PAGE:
Wednesday 5 August 2020

Maria Chapdelaine

Finished August 1
Maria Chapdelaine: A Romance of French Canada by Louis Hémon, translated by Andrew MacPhail, illustrations by M.A. Suzor-Cote

This classic Canadian story is one that I've meant to read for a while, and part of the reason I chose it for my book club July pick. The copy I've got is quite an old one, with interesting illustrations scattered through it.
Maria Chapdelaine is the oldest daughter in her family. She has mostly brothers, and one much younger sister, Alma Rose.
Her father Samuel is a man who is more of a settler than a farmer. He has cleared land, and created a homestead before, but then felt the urge to move to a less settled area and start again. His wife has recognized and accepted this about him, though she would like to be closer to a parish. Maria is at the age when young women of her time and situation considered marriage, and as the book moves on, we see that there are three young men interested in her. They are quite different from each other, but all good young men. François Paradis is the first one that we meet. Their fathers knew each other well, and Maria met him when she was younger. Paradis has sold his farm and makes his living guiding other men through the Canadian wilderness and facilitating trading and sourcing resources. He is ambitious and and bright.
The next one we see is Eutrope Gagnon. He is the Chapdelaine's only neighbour, having taking a concessions two miles away with his brother the year before. His brother, like many of Maria's brothers, works in logging camps during the winter. He is clearing the land mostly on his own (we never see his brother in the novel), but making good headway and once the land is cleared, will build a better house so that he can begin a family. He is a hard worker and a good neighbour in hard times.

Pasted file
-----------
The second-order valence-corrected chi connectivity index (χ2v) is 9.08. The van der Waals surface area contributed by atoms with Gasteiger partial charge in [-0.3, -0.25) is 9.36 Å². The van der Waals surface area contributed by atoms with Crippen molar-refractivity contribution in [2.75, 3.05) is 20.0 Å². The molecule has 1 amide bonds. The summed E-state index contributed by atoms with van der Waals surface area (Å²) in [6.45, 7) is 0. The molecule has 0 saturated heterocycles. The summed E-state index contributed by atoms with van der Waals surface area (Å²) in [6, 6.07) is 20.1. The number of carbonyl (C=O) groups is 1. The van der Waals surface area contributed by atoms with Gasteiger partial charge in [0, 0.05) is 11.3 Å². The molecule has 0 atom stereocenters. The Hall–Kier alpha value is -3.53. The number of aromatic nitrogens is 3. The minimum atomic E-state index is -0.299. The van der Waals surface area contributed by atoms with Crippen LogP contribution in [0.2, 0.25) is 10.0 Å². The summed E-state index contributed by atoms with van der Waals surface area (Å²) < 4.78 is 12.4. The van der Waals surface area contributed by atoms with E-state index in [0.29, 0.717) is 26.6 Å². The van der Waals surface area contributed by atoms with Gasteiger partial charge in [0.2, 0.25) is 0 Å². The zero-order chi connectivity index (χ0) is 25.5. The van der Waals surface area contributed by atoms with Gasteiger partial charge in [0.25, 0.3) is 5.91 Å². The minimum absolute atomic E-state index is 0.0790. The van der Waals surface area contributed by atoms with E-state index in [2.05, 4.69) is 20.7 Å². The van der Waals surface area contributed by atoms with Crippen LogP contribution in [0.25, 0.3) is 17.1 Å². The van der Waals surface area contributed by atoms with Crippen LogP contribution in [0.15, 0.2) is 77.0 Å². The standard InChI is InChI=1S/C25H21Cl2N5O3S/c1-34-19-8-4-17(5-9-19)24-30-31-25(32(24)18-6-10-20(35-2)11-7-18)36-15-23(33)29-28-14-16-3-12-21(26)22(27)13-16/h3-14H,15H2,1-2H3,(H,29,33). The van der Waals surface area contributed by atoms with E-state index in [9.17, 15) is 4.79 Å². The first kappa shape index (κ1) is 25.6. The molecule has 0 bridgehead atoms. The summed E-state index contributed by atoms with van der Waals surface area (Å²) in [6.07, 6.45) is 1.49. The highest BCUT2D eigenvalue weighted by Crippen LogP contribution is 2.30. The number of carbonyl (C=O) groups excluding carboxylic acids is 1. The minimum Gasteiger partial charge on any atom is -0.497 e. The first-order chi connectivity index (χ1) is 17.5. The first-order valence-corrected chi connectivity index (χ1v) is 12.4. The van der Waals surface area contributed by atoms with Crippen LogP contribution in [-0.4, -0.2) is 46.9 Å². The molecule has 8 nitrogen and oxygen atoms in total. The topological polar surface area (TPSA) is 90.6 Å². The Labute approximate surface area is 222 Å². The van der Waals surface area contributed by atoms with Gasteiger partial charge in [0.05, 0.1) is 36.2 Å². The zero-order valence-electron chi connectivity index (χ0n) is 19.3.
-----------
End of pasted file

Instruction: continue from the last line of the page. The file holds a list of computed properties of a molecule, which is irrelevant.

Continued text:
The third and last suitor we meet is Lorenzo Suprenant, a young man who has sold his father's farm in Quebec and gone to work in Maine in a factory. He speaks of the joys of urban living, the good wages he earns, and the large contingent of Canadians who live in the same area and provide a community. He wants to offer Maria an easier life than the one in the wilderness she lives in now.
As we watch Maria's family work to clear their land, gather crops, reap fruits from the surrounding wilderness, and hunt to provide meat, we see the reality of their lives and the hard work that goes into survival. Maria must evaluate her emotional connection and her vision of the future with each of these men, based on her experience this far. Her parents offer support, but do not advise her on this important choice.
I enjoyed the story and the independence that Maria had to choose her own life. Her family was a supportive one that worked together to make a good life for themselves and I could see how they cared for each other and worked as a team.

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